We now understand part of the reason why we can outperform test equipment as critical listeners; we are able to use the identical playback systems for both live and "recorded" music. The same ear/brain mechanism that we use to process what our ears pickup is used to process the memory of what we previously heard and then we can compare the two for accuracy. The same cannot be said for test equipment or even our home's playback systems.
This amazing ability we have of evaluation happens despite changes in noise levels or location. In other words, it isn't necessary for our playback of a recorded event to be identical in terms of background noise or even be in the same room for us to identify the sound as something we recognize. We routinely recognize and understand speech even in a crowded noisy room.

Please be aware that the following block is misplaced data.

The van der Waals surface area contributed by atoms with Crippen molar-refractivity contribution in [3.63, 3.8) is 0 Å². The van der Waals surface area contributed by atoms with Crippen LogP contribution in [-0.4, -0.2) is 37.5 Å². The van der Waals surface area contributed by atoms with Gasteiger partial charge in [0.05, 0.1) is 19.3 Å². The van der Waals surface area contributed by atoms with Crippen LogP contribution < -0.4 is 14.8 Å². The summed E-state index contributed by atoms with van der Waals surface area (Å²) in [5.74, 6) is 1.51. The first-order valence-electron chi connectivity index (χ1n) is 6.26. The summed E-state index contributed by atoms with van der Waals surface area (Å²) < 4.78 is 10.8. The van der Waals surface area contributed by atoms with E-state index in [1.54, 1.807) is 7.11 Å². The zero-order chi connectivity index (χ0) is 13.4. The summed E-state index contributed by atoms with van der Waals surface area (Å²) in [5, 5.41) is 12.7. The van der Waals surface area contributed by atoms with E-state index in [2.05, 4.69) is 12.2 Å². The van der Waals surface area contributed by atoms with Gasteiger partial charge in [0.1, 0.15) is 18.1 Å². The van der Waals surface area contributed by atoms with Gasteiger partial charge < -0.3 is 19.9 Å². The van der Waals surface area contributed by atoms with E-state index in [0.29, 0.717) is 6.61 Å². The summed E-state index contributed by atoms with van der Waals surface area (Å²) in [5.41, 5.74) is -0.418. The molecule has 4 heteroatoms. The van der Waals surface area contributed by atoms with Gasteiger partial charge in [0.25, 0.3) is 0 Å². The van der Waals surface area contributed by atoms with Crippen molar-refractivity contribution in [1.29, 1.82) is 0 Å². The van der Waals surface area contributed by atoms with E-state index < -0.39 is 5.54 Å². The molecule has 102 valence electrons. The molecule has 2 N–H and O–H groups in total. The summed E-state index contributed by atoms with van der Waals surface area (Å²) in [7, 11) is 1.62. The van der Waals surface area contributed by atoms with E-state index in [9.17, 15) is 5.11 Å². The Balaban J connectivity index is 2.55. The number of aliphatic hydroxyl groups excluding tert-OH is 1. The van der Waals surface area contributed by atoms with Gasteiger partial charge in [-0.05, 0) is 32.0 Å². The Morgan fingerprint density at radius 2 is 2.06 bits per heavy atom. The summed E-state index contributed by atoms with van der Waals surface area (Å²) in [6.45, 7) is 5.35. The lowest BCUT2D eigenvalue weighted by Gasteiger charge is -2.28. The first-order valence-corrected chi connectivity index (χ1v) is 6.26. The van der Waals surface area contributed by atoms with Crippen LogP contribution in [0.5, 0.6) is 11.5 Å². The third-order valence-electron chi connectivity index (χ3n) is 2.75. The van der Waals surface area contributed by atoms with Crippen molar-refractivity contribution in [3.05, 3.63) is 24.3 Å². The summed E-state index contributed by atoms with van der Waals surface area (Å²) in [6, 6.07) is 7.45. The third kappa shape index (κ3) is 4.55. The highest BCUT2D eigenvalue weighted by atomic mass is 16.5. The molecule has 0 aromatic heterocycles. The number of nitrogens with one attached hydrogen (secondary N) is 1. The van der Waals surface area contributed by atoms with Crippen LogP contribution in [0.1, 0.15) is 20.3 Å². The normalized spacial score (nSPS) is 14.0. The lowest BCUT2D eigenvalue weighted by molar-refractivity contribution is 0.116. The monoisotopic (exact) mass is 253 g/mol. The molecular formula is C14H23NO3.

When you listen to an LP you're able to ignore the ticks, pops, distortions and surface noise of the record and make an evaluation of whether it seems live or canned in the studio. When you're in a crowded restaurant and hear live music playing, you know it's live despite the background noise.
Think of how great your music system would be if you used the exact reverse of equipment used to record the event in the first place.
Tomorrow we'll start on digital copying.